On Sunday April 6, 2014, a chemical / oil sheen was seen flowing into Crystal Lake from the Cold Creek settling pond.  The Michigan Department of Environmental Quality (DEQ) issued a draft report on April 7, which provides an overview of the situation. Until the situation is resolved, find ongoing updates and answers to frequently asked questions here.

Who is the dredging contractor?

The Village of Beulah’s dredging contractor is Biotech Agronomics of Beulah, and the company representative is Kevin Bonney.

The DEQ took water samples,  why aren’t the samples being tested to determine exactly what the chemical / oil is? Wouldn’t that help identify the source?

The DEQ’s priority is to determine the appropriate response, which may or may not require the samples or source to be immediately identified. The first phase was to have the contractor deploy oil absorbent booms. Preliminary inspection of the sheen samples by Greg Goundy on site and by his colleagues at the DEQ Cadillac office suggested that the sheen could be either diesel fuel or hydraulic fluid. The dredging barge did not appear to be leaking hydraulic fluid into the pond, but Kevin Bonney stated that there had been a hydraulic fluid issue prior to the barge’s launch, so the next phase was to remove the barge from the pond.

If the sheen disappears, removing the barge was the correct response and analysis of the sample is not needed – the sheen was hydraulic fluid. If the sheen persists, then the barge was probably not the source and the samples might then be analyzed to provide further clues.  Unfortunately sample analysis is expensive and may not provide enough data to identify exactly what the sheen is.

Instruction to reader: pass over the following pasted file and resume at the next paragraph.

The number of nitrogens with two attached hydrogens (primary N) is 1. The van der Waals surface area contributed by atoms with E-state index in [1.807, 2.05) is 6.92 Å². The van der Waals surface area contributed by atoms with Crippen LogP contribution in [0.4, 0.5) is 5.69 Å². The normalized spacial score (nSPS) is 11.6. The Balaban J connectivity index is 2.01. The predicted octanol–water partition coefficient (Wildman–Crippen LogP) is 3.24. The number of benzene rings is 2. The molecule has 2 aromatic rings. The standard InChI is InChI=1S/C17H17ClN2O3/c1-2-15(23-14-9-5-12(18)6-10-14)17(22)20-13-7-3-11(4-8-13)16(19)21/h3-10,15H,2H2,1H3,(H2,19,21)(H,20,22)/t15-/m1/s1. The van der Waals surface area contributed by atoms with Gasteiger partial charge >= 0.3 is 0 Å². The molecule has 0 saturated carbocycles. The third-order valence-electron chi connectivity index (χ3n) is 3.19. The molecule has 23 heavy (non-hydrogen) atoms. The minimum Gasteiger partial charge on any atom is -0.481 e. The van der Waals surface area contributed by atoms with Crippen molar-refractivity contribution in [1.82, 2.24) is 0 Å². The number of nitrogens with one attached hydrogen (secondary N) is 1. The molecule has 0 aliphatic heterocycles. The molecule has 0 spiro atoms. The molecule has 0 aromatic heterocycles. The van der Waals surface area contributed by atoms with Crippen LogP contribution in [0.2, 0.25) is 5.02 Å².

If the sheen is not hydraulic fluid from the barge, what is it?

The sheen could be 1) an oil related consumer product discarded in or near the pond, eg used oil filter or mostly empty quart oil bottle,  2) legacy contamination from 20th century industrial activity (eg trains, fuel depot) migrating towards the pond through ground water, 3) other.

Is there still a sheen on the pond?

Yes, as of 3:00 PM April 11, there was a sheen on the south edge of the pond, west against the stop logs (boards) of the outlet water level control structures and swirling just downstream of the outlet water control structures. The barge was removed on the afternoon of April 10.

What’s the next step?

The Michigan Department of Natural Resources (DNR) requires that the boards be removed from the inlet and outlet water control structures so that fish can travel up Cold Creek. With the consent of the DEQ, the boards will gradually be removed by the contractor, starting at approximately 9:00 am on April 12. Oil absorbent booms will remain to catch sheen pulled downstream by the increased flow. Changing flow could effect the situation. If the sheen seems to persist or grow during the day, the barge may not have been the source and further action will be required. Citizens are encouraged to visit the pond and monitor the sheen during the day.

Check out these Facebook profiles for pix, comments and movies.

Lee Sprague
Robert Bushway